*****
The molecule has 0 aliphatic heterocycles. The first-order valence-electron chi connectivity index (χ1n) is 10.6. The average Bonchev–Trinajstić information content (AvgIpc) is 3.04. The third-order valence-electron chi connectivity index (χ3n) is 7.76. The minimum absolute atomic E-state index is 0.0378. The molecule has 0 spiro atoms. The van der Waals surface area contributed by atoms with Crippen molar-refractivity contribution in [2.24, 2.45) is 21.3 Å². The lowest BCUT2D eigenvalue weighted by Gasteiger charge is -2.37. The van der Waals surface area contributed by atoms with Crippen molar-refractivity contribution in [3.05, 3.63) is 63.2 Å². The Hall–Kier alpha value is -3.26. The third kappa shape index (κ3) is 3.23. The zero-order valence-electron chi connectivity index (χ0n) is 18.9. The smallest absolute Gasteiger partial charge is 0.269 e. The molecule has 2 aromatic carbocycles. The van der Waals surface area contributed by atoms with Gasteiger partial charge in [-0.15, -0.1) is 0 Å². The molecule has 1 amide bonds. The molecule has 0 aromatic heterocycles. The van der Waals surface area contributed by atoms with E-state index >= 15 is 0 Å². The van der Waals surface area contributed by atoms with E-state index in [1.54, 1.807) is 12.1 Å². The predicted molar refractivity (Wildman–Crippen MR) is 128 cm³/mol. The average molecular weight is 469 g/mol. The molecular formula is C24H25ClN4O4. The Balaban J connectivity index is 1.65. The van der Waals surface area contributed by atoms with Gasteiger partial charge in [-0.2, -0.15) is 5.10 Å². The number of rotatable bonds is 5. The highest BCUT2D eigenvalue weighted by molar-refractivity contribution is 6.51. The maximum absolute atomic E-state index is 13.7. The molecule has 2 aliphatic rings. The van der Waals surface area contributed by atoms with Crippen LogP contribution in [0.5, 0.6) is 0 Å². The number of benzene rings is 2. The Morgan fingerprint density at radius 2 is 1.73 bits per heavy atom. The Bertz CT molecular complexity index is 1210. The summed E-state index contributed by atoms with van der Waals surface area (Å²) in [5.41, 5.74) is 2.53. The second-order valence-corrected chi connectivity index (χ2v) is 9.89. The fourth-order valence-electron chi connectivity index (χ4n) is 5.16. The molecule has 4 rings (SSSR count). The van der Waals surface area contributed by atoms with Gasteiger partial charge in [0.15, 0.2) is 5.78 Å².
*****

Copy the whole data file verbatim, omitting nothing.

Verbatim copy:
The molecule has 0 aliphatic heterocycles. The first-order valence-electron chi connectivity index (χ1n) is 10.6. The average Bonchev–Trinajstić information content (AvgIpc) is 3.04. The third-order valence-electron chi connectivity index (χ3n) is 7.76. The minimum absolute atomic E-state index is 0.0378. The molecule has 0 spiro atoms. The van der Waals surface area contributed by atoms with Crippen molar-refractivity contribution in [2.24, 2.45) is 21.3 Å². The lowest BCUT2D eigenvalue weighted by Gasteiger charge is -2.37. The van der Waals surface area contributed by atoms with Crippen molar-refractivity contribution in [3.05, 3.63) is 63.2 Å². The Hall–Kier alpha value is -3.26. The third kappa shape index (κ3) is 3.23. The zero-order valence-electron chi connectivity index (χ0n) is 18.9. The smallest absolute Gasteiger partial charge is 0.269 e. The molecule has 2 aromatic carbocycles. The van der Waals surface area contributed by atoms with Gasteiger partial charge in [-0.15, -0.1) is 0 Å². The molecule has 1 amide bonds. The molecule has 0 aromatic heterocycles. The van der Waals surface area contributed by atoms with E-state index >= 15 is 0 Å². The van der Waals surface area contributed by atoms with E-state index in [1.54, 1.807) is 12.1 Å². The predicted molar refractivity (Wildman–Crippen MR) is 128 cm³/mol. The average molecular weight is 469 g/mol. The molecular formula is C24H25ClN4O4. The Balaban J connectivity index is 1.65. The van der Waals surface area contributed by atoms with Gasteiger partial charge in [-0.2, -0.15) is 5.10 Å². The number of rotatable bonds is 5. The highest BCUT2D eigenvalue weighted by molar-refractivity contribution is 6.51. The maximum absolute atomic E-state index is 13.7. The molecule has 2 aliphatic rings. The van der Waals surface area contributed by atoms with Crippen LogP contribution in [0.5, 0.6) is 0 Å². The number of benzene rings is 2. The Morgan fingerprint density at radius 2 is 1.73 bits per heavy atom. The Bertz CT molecular complexity index is 1210. The summed E-state index contributed by atoms with van der Waals surface area (Å²) in [5.41, 5.74) is 2.53. The second-order valence-corrected chi connectivity index (χ2v) is 9.89. The fourth-order valence-electron chi connectivity index (χ4n) is 5.16. The molecule has 4 rings (SSSR count). The van der Waals surface area contributed by atoms with Gasteiger partial charge in [0.15, 0.2) is 5.78 Å².